As we sit, wherever we are sitting, right now, there is some organism, we have never even heard of existing; that is the last of its kind, on the verge of extinction at our hands. As we breathe, there is another animal choking on the same air; because it is poisoned. And as we wonder about truths in the society we live in, there is quite possibly some moron from the media thinking that there is a story behind di-hydrogen monoxide in our atmosphere during a storm.

Nancy Zennerpeck summed it up best at the end of the movie when she said, “We have to start thinking of ourselves as a part of the natural world; not apart from it.” These are words that should be taken serious, as they should have been taken in 1836, when Ralph Waldo Emerson wrote them in his essay “Nature.”


The Corporation: http://video.google.com/videoplay?docid=3203253804055041031#

Comments

    0 of 8192 characters used
    Post Comment

    • profile image

      Priest 

      3 years ago

      The abiilty to think like that shows you're an expert

    working

    This website uses cookies

    As a user in the EEA, your approval is needed on a few things. To provide a better website experience, hubpages.com uses cookies (and other similar technologies) and may collect, process, and share personal data. Please choose which areas of our service you consent to our doing so.

    For more information on managing or withdrawing consents and how we handle data, visit our Privacy Policy at: https://hubpages.com/privacy-policy#gdpr

    Show Details
    Necessary
    HubPages Device IDThis is used to identify particular browsers or devices when the access the service, and is used for security reasons.
    LoginThis is necessary to sign in to the HubPages Service.
    Google RecaptchaThis is used to prevent bots and spam. (Privacy Policy)
    AkismetThis is used to detect comment spam. (Privacy Policy)
    HubPages Google AnalyticsThis is used to provide data on traffic to our website, all personally identifyable data is anonymized. (Privacy Policy)
    HubPages Traffic PixelThis is used to collect data on traffic to articles and other pages on our site. Unless you are signed in to a HubPages account, all personally identifiable information is anonymized.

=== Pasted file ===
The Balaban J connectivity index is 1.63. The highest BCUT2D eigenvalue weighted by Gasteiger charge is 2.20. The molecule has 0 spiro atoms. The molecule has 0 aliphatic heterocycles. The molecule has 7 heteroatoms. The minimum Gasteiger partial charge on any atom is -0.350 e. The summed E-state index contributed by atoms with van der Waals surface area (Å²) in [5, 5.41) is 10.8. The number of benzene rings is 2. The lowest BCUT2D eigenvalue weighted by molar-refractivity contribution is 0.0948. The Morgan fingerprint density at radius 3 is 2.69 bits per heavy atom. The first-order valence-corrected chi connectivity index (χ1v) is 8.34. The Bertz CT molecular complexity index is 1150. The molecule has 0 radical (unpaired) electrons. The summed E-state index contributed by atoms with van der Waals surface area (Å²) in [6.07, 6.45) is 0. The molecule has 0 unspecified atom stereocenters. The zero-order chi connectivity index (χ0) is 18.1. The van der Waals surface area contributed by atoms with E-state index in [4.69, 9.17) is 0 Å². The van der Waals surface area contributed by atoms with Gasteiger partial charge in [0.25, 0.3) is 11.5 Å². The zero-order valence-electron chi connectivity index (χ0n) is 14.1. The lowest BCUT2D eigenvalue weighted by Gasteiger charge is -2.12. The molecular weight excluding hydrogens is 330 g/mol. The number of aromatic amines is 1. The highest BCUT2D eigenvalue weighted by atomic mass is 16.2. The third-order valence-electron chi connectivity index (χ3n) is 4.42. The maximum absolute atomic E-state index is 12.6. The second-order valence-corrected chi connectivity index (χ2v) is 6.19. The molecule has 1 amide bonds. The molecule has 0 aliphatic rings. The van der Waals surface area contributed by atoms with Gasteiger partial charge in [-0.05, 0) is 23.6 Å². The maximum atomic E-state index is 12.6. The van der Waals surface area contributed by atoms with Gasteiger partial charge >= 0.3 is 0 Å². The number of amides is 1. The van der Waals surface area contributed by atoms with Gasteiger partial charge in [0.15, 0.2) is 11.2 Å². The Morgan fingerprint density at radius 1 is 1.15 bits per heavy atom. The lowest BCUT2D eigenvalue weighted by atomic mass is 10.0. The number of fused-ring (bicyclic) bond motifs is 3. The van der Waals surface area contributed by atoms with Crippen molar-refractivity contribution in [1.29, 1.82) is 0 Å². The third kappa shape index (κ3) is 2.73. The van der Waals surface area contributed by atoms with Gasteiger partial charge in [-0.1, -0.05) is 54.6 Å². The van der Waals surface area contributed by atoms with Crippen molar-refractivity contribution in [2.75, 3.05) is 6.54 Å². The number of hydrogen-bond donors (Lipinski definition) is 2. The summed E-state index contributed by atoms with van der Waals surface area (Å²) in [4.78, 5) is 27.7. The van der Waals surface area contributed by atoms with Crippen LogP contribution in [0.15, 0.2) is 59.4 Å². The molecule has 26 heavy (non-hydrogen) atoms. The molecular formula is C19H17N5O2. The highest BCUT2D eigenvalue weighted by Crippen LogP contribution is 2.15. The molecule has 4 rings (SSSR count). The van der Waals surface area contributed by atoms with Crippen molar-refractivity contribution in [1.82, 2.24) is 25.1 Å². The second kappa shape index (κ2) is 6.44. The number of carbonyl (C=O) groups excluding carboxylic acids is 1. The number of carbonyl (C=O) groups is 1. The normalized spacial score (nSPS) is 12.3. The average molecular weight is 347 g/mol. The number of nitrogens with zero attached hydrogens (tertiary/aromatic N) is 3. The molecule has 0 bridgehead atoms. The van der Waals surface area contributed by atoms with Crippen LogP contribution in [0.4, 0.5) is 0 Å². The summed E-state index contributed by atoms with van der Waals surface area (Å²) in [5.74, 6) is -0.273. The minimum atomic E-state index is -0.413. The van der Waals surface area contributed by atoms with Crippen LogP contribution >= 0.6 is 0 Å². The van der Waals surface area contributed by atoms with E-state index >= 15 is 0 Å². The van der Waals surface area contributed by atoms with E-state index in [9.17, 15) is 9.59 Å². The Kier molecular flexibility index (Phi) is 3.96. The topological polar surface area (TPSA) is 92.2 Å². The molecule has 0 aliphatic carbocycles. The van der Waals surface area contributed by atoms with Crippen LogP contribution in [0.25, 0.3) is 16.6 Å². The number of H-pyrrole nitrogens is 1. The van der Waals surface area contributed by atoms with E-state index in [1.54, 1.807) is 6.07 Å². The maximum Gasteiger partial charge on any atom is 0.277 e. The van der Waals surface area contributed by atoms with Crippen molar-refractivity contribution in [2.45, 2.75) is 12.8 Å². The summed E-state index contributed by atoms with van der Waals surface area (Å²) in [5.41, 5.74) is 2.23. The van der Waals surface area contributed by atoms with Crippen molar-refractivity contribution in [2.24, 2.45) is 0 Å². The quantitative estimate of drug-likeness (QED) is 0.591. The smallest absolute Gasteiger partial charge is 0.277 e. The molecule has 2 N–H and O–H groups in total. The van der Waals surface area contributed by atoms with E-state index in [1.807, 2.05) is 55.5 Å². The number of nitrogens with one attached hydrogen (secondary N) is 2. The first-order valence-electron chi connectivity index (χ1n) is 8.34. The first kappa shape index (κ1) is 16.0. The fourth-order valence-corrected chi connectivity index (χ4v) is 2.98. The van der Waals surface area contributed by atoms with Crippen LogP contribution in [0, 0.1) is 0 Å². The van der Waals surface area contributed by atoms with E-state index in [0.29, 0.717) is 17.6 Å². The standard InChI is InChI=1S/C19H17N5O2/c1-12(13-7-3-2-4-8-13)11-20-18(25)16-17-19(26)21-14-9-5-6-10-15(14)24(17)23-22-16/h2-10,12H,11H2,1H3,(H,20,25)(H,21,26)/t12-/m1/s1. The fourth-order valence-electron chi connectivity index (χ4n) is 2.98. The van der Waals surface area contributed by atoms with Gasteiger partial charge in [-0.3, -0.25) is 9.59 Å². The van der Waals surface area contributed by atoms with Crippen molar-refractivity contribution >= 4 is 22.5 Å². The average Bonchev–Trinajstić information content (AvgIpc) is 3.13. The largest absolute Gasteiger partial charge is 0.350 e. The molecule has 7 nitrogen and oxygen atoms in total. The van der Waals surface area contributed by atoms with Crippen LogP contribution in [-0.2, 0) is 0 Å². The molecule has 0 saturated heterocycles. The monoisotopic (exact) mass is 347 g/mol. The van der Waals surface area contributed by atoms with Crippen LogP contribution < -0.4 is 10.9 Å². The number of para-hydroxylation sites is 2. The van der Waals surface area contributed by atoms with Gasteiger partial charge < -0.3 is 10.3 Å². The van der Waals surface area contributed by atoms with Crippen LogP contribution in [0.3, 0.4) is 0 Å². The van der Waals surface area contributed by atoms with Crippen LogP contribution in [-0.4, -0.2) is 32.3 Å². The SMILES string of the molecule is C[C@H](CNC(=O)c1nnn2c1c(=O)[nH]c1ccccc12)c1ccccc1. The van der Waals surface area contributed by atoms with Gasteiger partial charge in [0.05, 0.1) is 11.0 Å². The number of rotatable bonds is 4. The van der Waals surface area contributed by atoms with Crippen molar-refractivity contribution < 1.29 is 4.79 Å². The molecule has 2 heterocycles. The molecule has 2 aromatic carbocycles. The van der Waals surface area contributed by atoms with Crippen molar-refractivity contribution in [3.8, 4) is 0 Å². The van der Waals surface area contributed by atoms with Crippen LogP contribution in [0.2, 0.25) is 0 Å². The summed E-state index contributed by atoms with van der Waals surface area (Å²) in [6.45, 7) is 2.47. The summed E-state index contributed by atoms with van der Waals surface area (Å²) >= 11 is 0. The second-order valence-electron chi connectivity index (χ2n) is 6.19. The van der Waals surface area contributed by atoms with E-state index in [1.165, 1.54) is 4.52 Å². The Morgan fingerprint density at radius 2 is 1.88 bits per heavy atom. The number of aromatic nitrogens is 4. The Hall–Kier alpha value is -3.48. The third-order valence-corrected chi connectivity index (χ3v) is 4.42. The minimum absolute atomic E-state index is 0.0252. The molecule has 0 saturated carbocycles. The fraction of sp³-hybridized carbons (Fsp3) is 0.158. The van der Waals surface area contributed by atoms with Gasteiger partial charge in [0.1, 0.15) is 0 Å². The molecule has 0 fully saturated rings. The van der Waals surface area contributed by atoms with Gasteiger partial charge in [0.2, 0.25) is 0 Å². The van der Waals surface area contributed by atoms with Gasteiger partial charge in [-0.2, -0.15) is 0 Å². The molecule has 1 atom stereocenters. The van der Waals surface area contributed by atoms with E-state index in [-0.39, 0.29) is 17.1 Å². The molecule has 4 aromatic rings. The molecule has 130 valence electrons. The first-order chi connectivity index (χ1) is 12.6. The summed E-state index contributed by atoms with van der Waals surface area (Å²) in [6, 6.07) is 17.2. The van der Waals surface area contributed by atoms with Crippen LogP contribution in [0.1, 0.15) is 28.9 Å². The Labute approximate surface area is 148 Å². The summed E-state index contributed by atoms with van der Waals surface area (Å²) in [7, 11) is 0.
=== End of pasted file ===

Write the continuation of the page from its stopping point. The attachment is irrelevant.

Amazon Web ServicesThis is a cloud services platform that we used to host our service. (Privacy Policy)
    CloudflareThis is a cloud CDN service that we use to efficiently deliver files required for our service to operate such as javascript, cascading style sheets, images, and videos. (Privacy Policy)
    Google Hosted LibrariesJavascript software libraries such as jQuery are loaded at endpoints on the googleapis.com or gstatic.com domains, for performance and efficiency reasons. (Privacy Policy)
    Features
    Google Custom SearchThis is feature allows you to search the site. (Privacy Policy)
    Google MapsSome articles have Google Maps embedded in them. (Privacy Policy)
    Google ChartsThis is used to display charts and graphs on articles and the author center. (Privacy Policy)
    Google AdSense Host APIThis service allows you to sign up for or associate a Google AdSense account with HubPages, so that you can earn money from ads on your articles. No data is shared unless you engage with this feature. (Privacy Policy)
    Google YouTubeSome articles have YouTube videos embedded in them. (Privacy Policy)
    VimeoSome articles have Vimeo videos embedded in them. (Privacy Policy)
    PaypalThis is used for a registered author who enrolls in the HubPages Earnings program and requests to be paid via PayPal. No data is shared with Paypal unless you engage with this feature. (Privacy Policy)
    Facebook LoginYou can use this to streamline signing up for, or signing in to your Hubpages account. No data is shared with Facebook unless you engage with this feature. (Privacy Policy)
    MavenThis supports the Maven widget and search functionality. (Privacy Policy)
    Marketing
    Google AdSenseThis is an ad network. (Privacy Policy)
    Google DoubleClickGoogle provides ad serving technology and runs an ad network. (Privacy Policy)
    Index ExchangeThis is an ad network. (Privacy Policy)
    SovrnThis is an ad network. (Privacy Policy)
    Facebook AdsThis is an ad network. (Privacy Policy)
    Amazon Unified Ad MarketplaceThis is an ad network. (Privacy Policy)
    AppNexusThis is an ad network. (Privacy Policy)
    OpenxThis is an ad network. (Privacy Policy)
    Rubicon ProjectThis is an ad network. (Privacy Policy)
    TripleLiftThis is an ad network. (Privacy Policy)
    Say MediaWe partner with Say Media to deliver ad campaigns on our sites. (Privacy Policy)
    Remarketing PixelsWe may use remarketing pixels from advertising networks such as Google AdWords, Bing Ads, and Facebook in order to advertise the HubPages Service to people that have visited our sites.
    Conversion Tracking PixelsWe may use conversion tracking pixels from advertising networks such as Google AdWords, Bing Ads, and Facebook in order to identify when an advertisement has successfully resulted in the desired action, such as signing up for the HubPages Service or publishing an article on the HubPages Service.
    Statistics
    Author Google AnalyticsThis is used to provide traffic data and reports to the authors of articles on the HubPages Service. (Privacy Policy)
    ComscoreComScore is a media measurement and analytics company providing marketing data and analytics to enterprises, media and advertising agencies, and publishers. Non-consent will result in ComScore only processing obfuscated personal data. (Privacy Policy)
    Amazon Tracking PixelSome articles display amazon products as part of the Amazon Affiliate program, this pixel provides traffic statistics for those products (Privacy Policy)